She should discuss this with her attorney, not with you. If the documents are drawn up properly, it would be legal. However, family members may object so you need to be careful about what you do. Do not take her to the attorney's office, do not make an appointment for her to see an attorney (especially your attorney), do not discuss the matter with her anymore, do not try to influence her. You do not want it to appear that you have influence her in any way.
First of all, if the property is in the trust and you have not received a deed from the trustee, then the property has not yet been gifted to you. You may have been named as a beneficiary of the trust for the specific gift, and in that case, you have an expectancy, but no enforceable rights. Secondly, you may be prohibited from taking any donative transfers if you drafted the paperwork for the gift, or you have a fiduciary relationship with or are the care custodian of the 97 y.o. woman, or you are a relatve, cohabitant or employee of any such person. (See Probate Code 21350) The law will look at large gifts to a non-family person with a jealous eye.
Richard A. Rodgers, Esq.
200 N. Westlake Blvd. Ste 201
Westlake Village, CA 91362
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The other two lawyers have given you sound advice. She needs to see her own attorney, who can evaluate her competency and prepare documents to reflect her intent. This will protect YOU, down the road, if the children decide to contest the changes.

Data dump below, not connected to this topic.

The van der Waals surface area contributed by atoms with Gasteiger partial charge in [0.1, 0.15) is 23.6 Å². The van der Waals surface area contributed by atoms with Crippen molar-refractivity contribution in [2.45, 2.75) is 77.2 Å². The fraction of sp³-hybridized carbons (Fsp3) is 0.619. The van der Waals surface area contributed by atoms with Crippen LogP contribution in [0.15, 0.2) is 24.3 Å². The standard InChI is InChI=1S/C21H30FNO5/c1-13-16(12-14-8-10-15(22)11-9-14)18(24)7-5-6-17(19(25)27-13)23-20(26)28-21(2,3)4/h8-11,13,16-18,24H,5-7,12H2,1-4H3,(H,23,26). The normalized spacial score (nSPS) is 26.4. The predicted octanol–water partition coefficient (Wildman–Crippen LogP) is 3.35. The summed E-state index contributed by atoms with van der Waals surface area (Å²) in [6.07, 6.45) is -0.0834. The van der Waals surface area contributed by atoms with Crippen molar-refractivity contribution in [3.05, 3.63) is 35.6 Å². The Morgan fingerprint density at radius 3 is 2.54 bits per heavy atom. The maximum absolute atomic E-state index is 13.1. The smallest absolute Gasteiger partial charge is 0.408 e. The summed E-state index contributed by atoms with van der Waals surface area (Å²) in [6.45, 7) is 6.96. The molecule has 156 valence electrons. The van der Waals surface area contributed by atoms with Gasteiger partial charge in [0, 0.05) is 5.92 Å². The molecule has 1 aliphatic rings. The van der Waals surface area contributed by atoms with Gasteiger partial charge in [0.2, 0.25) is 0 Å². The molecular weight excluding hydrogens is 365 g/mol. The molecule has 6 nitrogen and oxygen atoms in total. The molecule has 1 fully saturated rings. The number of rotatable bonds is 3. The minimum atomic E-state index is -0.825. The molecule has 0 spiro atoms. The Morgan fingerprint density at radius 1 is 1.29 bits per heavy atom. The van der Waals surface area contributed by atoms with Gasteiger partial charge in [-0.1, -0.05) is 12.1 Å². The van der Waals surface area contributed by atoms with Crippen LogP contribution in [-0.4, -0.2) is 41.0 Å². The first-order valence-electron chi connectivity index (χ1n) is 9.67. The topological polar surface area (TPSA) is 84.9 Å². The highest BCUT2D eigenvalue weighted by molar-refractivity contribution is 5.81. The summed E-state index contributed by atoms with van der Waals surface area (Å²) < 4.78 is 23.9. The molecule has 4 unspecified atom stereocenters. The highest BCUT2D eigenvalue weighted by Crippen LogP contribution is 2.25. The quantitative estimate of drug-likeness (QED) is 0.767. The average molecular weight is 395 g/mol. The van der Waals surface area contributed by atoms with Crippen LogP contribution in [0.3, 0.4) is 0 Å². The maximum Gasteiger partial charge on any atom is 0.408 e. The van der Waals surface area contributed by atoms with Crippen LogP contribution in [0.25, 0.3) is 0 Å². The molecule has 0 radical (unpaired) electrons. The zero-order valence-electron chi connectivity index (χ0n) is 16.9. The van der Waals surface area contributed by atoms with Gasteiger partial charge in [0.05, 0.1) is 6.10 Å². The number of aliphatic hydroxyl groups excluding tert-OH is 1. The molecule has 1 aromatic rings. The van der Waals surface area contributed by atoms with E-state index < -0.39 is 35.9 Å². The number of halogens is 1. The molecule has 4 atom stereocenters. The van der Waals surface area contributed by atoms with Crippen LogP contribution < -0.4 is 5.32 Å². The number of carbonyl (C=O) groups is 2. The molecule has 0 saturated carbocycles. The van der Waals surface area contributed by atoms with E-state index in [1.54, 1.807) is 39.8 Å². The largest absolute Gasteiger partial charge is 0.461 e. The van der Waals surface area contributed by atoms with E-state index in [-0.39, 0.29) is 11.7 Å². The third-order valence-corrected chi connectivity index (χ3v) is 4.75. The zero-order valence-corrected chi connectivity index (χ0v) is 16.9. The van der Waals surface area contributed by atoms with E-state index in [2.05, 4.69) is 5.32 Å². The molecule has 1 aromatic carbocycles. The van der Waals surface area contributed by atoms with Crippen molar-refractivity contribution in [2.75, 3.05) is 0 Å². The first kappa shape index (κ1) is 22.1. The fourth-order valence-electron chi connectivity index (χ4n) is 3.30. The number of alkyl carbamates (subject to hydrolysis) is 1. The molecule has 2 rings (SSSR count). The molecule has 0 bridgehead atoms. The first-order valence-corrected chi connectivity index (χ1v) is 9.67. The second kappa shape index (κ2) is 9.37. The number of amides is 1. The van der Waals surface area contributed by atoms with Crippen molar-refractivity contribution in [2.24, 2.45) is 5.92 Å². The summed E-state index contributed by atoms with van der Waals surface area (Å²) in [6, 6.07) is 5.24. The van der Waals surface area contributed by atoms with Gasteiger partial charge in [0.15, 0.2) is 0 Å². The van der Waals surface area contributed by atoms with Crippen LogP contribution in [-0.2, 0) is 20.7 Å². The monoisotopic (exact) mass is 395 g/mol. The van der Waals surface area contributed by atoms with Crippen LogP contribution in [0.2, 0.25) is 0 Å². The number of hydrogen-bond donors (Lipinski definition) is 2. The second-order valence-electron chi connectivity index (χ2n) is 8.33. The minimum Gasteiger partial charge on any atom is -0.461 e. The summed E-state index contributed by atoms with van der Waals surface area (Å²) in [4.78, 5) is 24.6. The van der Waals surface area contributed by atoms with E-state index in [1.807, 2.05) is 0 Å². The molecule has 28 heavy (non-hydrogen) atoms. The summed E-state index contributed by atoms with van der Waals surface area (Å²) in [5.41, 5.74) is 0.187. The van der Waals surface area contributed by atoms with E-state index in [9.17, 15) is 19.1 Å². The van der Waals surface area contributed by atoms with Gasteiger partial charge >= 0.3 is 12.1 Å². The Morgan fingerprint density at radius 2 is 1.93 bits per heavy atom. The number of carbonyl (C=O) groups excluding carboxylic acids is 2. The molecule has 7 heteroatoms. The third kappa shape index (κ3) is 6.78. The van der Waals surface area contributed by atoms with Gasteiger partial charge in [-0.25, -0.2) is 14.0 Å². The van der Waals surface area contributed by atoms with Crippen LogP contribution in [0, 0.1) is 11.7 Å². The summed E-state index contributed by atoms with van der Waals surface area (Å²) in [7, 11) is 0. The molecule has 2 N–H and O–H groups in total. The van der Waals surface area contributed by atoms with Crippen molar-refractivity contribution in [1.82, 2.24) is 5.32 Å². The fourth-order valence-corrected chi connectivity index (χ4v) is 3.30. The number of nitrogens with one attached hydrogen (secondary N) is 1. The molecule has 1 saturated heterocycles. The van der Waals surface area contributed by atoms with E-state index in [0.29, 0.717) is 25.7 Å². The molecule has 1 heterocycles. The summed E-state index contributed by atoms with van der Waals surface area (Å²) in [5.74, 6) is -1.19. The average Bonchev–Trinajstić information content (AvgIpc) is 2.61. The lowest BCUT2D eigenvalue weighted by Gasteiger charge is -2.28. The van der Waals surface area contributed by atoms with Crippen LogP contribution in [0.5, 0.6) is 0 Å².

*** LEGAL DISCLAIMER I am licensed to practice law in the State of Michigan and have offices in Wayne and Ingham Counties. My practice is focused in the areas of estate planning and probate administration. I am ethically required to state that the above answer does not create an attorney/client relationship. These responses should be considered general legal education and are intended to provide general information about the question asked. Frequently, the question does not include important facts that, if known, could significantly change the answer. Information provided on this site should not be used as a substitute for competent legal advice from a licensed attorney that practices in your state. The law changes frequently and varies from state to state. If I refer to your state's laws, you should not rely on what I say; I just did a quick Internet search and found something that looked relevant that I hoped you would find helpful. You should verify and confirm any information provided with an attorney licensed in your state.